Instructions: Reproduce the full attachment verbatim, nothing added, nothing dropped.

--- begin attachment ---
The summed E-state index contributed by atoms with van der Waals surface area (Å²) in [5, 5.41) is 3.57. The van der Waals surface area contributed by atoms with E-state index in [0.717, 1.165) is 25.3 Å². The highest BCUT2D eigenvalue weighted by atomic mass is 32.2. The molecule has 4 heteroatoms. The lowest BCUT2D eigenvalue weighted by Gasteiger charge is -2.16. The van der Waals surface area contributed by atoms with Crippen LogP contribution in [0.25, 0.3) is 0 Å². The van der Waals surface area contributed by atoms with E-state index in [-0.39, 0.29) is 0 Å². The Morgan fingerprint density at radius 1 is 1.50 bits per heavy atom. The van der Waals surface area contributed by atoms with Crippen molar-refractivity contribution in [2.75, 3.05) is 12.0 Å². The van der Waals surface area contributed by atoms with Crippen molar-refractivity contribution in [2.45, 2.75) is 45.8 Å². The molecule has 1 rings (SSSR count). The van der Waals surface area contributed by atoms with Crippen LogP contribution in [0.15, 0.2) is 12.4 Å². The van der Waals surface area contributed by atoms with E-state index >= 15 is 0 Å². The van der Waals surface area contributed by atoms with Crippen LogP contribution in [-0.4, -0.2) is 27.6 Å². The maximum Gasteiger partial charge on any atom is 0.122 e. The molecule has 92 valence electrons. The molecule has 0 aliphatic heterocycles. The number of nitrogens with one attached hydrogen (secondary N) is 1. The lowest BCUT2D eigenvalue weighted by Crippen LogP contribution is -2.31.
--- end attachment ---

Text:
The summed E-state index contributed by atoms with van der Waals surface area (Å²) in [5, 5.41) is 3.57. The van der Waals surface area contributed by atoms with E-state index in [0.717, 1.165) is 25.3 Å². The highest BCUT2D eigenvalue weighted by atomic mass is 32.2. The molecule has 4 heteroatoms. The lowest BCUT2D eigenvalue weighted by Gasteiger charge is -2.16. The van der Waals surface area contributed by atoms with Crippen LogP contribution in [0.25, 0.3) is 0 Å². The van der Waals surface area contributed by atoms with E-state index in [-0.39, 0.29) is 0 Å². The Morgan fingerprint density at radius 1 is 1.50 bits per heavy atom. The van der Waals surface area contributed by atoms with Crippen molar-refractivity contribution in [2.75, 3.05) is 12.0 Å². The van der Waals surface area contributed by atoms with Crippen molar-refractivity contribution in [2.45, 2.75) is 45.8 Å². The molecule has 1 rings (SSSR count). The van der Waals surface area contributed by atoms with Crippen LogP contribution in [0.15, 0.2) is 12.4 Å². The van der Waals surface area contributed by atoms with E-state index >= 15 is 0 Å². The van der Waals surface area contributed by atoms with Crippen LogP contribution in [-0.4, -0.2) is 27.6 Å². The maximum Gasteiger partial charge on any atom is 0.122 e. The molecule has 92 valence electrons. The molecule has 0 aliphatic heterocycles. The number of nitrogens with one attached hydrogen (secondary N) is 1. The lowest BCUT2D eigenvalue weighted by Crippen LogP contribution is -2.31.